Wells Fargo robbery suspect held on $150,000 bail

Man, 62, has reportedly been unemployed for a decade

By Paris Achen, Columbian courts reporter

Published:

 

A 62-year-old bank robbery suspect inadvertently revealed his identity to police by using a pay slip with his name and address for his robbery note, court records say.

Joseph F. Pierce of Vancouver faces a charge of first-degree robbery at his May 29 arraignment in Clark County Superior Court in connection with the May 6 robbery of a Wells Fargo branch in Vancouver.

During a first appearance Wednesday, Judge John Nichols held him on $150,000 bail. The judge appointed Vancouver ­attorney Jeff Souder to defend him.

Pierce is accused of holding up the bank branch inside a Safeway grocery store at 6701 E. Mill Plain Blvd. at about 4:10 p.m. He handed a teller a note saying he had a gun and wanted money from the till, according to a probable cause affidavit. He then allegedly opened up a black nylon bag and revealed a silver handgun.

The teller gave him between $1,300 and $2,000. Pierce drove away in a green 1998 Ford Mustang convertible, according to police.

But Pierce forgot his robbery note, which he had scribbled on a pay slip listing his name and address, court documents said.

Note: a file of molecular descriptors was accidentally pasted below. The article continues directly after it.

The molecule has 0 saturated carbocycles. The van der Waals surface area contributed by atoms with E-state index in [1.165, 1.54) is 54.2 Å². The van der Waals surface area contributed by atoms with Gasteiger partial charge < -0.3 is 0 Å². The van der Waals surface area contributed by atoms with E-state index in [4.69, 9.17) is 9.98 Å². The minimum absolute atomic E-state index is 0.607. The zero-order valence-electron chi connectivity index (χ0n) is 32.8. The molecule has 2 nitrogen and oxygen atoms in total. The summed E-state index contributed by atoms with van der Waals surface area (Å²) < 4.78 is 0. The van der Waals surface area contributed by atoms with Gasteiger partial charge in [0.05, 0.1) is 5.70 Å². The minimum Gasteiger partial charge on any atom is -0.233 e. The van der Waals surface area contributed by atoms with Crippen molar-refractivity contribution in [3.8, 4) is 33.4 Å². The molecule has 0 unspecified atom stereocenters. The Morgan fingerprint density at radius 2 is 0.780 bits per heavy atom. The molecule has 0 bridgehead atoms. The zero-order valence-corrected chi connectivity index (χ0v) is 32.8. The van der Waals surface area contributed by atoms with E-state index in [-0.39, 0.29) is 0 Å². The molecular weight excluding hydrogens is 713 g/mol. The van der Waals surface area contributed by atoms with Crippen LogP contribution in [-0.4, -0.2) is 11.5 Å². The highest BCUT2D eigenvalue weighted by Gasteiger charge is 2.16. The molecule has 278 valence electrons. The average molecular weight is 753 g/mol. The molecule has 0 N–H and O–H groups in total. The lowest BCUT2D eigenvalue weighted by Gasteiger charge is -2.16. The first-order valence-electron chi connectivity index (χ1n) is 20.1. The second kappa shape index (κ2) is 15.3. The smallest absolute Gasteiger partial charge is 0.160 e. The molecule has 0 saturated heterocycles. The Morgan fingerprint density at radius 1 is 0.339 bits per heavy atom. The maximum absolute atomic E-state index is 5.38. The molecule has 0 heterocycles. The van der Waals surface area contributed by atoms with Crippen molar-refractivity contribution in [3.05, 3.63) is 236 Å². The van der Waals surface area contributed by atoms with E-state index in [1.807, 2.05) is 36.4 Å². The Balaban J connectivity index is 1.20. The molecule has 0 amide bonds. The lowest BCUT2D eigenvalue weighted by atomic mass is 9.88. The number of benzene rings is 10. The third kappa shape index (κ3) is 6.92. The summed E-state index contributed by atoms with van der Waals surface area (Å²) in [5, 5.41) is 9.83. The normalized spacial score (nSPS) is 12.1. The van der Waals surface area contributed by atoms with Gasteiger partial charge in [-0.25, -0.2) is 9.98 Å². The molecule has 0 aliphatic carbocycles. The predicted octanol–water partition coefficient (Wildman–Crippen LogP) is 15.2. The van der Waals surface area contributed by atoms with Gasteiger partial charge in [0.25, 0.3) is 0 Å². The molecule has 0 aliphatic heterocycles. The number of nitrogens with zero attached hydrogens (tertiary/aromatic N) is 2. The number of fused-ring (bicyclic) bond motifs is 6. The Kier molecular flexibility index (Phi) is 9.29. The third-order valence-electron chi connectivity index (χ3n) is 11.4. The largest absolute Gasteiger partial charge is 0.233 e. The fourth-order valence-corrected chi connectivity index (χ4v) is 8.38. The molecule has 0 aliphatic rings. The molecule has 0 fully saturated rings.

Police went to Pierce’s residence, listed on the pay slip, and found no one at home, the probable cause affidavit said. Police learned of rumors that he was hiding at a hotel in Beaverton.

The U.S. Marshal Oregon Fugitive Task Force ultimately found his convertible in the parking lot at Motel 6, 12855 S.E. 97th Ave. in Clackamas, Ore. Pierce was arrested early Friday at the hotel and returned to Clark County on a warrant for first-degree robbery.

It’s unclear where the pay slip came from; Pierce said in jail paperwork after his arrest that he’s been unemployed for the past 10 years.

He’s also suspected in other bank robberies in Multnomah County, court records said.

His last known address was in Troutdale, Ore., according to court documents.

Paris Achen: 360-735-4551; http://twitter.com/Col_Courts; http://facebook.com/ColTrends;paris.achen@columbian.com.